Saturday, May 21, 2011

Do we remember Mary Magdalene as Jesus instructed us to?

One story in which Mary Magdalene anointed Jesus just before his Passion appears in three gospels: MT 26, MK 14 and John 12.  Mary anointed Jesus’ head and/or feet depending upon the gospel version of the event.   Two gospels describe Mary as anointing his head.  Those same two renditions indicate Jesus told his disciples this regarding Mary, “Amen, I say to you, wherever this gospel is proclaimed in the whole world, what she has done will be spoken of, in memory of her (MK 14:9, MT 26:13)."

What exactly did Mary Magdalene do that we should remember her wherever the gospel is proclaimed?  Since most people likely are unaware of this scriptural instruction, do we speak of her actions in memory of her at all much less “wherever” we proclaim the gospel?

Understanding what she did requires understanding what it meant to anoint someone in biblical times.  An anointing was significant due to what it symbolized and that significance was so great it justified even impoverished people using very expensive perfumes and oils for the occasion. 

People anointed the dead for burial.  They also anointed leaders’ heads to indicate that God chose them to lead.  Both the word “messiah” and “Christ” mean “anointed one”.  Thus, “Jesus Christ” means “Jesus the anointed one”.  Only women anointed Jesus and only Mary Magdalene anointed his head, a messianic anointing.  This is very significant.

Who usually anointed people in biblical times?  Another man did.  Since women had lower social status, leaders were usually men and women touching men to anoint them as leaders violated religious and social norms.  Anointers themselves also were considered important messengers of God such as Samuel who anointed Israel’s first kings.  This further reinforced the cultural practice of males anointing male leaders.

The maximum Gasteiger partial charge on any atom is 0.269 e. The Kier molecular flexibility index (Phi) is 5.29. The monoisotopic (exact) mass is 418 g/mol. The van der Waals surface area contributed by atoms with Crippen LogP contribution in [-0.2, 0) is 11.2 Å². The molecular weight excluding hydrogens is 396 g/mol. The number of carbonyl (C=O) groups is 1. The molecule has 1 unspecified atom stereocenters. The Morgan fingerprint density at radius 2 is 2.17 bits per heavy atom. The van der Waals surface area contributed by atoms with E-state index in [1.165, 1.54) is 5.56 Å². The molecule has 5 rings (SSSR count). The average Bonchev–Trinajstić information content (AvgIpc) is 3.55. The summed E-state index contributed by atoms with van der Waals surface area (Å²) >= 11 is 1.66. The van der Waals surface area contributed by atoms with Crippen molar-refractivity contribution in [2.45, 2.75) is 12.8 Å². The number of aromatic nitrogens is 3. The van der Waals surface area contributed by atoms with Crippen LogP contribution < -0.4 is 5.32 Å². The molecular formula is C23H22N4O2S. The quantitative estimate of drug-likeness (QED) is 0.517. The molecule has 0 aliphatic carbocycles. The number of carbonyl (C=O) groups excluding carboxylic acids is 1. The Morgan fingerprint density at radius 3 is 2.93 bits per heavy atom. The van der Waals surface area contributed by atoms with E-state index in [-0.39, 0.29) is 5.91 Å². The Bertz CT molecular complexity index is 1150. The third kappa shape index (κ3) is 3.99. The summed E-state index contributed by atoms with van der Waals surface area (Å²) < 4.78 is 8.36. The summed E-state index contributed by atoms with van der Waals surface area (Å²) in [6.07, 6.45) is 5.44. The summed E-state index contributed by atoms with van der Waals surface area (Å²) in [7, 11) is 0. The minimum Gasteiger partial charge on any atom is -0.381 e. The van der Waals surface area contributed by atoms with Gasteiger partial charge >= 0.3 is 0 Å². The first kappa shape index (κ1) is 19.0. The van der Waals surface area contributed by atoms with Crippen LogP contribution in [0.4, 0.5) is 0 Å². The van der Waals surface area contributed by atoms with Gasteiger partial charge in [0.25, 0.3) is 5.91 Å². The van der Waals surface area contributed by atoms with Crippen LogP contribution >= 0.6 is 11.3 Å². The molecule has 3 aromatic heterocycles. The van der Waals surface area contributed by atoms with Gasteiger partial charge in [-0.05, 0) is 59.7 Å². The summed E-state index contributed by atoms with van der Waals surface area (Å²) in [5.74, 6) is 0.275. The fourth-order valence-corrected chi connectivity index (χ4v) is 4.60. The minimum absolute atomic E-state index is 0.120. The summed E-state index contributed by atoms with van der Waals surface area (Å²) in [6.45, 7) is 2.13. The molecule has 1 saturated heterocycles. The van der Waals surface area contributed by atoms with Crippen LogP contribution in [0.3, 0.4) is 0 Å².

A female anointing Jesus must have shocked people because of the marked deviation from norms.  Since Mary’s anointing of Jesus’ head was a messianic anointing, this too would have stunned people who otherwise assumed a man would anoint the Messiah.  Thus, Mary was a female messenger of God, breaking cultural and religious norms to visibly anoint Jesus so people could see God chose him to lead.  Is this how Mary Magdalene is remembered at all much less “wherever the gospel is proclaimed in the whole world?”

Since the church finds Jesus’ interactions with particular genders especially significant and worthy of eternal perpetuation, why did this significant gender-specific interaction escape them?  Why isn’t it preserved and perpetuated?  Why isn’t it retold in memory of Mary?  Jesus never speaks of perpetually remembering his mother Mary’s actions.  Why does the church fixate on remembering her actions while almost ignoring the Mary Jesus said to always remember? 

Should the Creed include Mary Magdalene’s anointing of Jesus so that wherever we proclaim the gospel we remember her act anointing him as Messiah?  Should women be anointers in the church?

Saturday, May 14, 2011

Do sheep flee from good shepherds?

This weekend we read in John 10 where Jesus excoriates the religious leaders of his day, the Pharisees, for being false shepherds who expel those whom Jesus calls.  Specifically the gospel passage refers to the Pharisees expelling from the synagogue the blind beggar whom Jesus personally touched and healed (John 9). 

Church leaders increasingly expel people for questioning traditions Jesus never explicitly established.   Meanwhile, these same actions violate Jesus’ explicit directive to the apostles, “You know that those who are recognized as rulers over the Gentiles lord it over them, and their great ones make their authority over them felt.  But it shall not be so among you (Mark 10:42-43 and MT 20:25-26).”  Sadly, it is increasingly “so” amongst today’s apostles.